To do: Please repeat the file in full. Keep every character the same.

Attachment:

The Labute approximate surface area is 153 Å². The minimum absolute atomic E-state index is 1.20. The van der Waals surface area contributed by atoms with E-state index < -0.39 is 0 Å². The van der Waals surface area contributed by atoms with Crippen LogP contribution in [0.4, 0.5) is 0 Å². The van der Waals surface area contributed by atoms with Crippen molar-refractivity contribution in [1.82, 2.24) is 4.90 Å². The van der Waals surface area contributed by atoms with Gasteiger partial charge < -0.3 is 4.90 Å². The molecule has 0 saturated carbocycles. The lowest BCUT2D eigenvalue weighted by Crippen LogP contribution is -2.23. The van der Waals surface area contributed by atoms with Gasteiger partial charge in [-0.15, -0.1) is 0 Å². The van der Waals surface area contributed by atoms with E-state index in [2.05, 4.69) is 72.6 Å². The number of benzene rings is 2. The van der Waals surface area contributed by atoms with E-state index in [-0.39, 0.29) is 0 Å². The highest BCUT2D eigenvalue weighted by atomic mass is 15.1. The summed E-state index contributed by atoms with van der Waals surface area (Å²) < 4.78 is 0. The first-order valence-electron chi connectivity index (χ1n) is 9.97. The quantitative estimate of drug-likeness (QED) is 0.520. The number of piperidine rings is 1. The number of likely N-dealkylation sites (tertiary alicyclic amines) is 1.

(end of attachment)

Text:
The Labute approximate surface area is 153 Å². The minimum absolute atomic E-state index is 1.20. The van der Waals surface area contributed by atoms with E-state index < -0.39 is 0 Å². The van der Waals surface area contributed by atoms with Crippen LogP contribution in [0.4, 0.5) is 0 Å². The van der Waals surface area contributed by atoms with Crippen molar-refractivity contribution in [1.82, 2.24) is 4.90 Å². The van der Waals surface area contributed by atoms with Gasteiger partial charge < -0.3 is 4.90 Å². The molecule has 0 saturated carbocycles. The lowest BCUT2D eigenvalue weighted by Crippen LogP contribution is -2.23. The van der Waals surface area contributed by atoms with Gasteiger partial charge in [-0.15, -0.1) is 0 Å². The van der Waals surface area contributed by atoms with E-state index in [2.05, 4.69) is 72.6 Å². The number of benzene rings is 2. The van der Waals surface area contributed by atoms with E-state index in [-0.39, 0.29) is 0 Å². The highest BCUT2D eigenvalue weighted by atomic mass is 15.1. The summed E-state index contributed by atoms with van der Waals surface area (Å²) < 4.78 is 0. The first-order valence-electron chi connectivity index (χ1n) is 9.97. The quantitative estimate of drug-likeness (QED) is 0.520. The number of piperidine rings is 1. The number of likely N-dealkylation sites (tertiary alicyclic amines) is 1.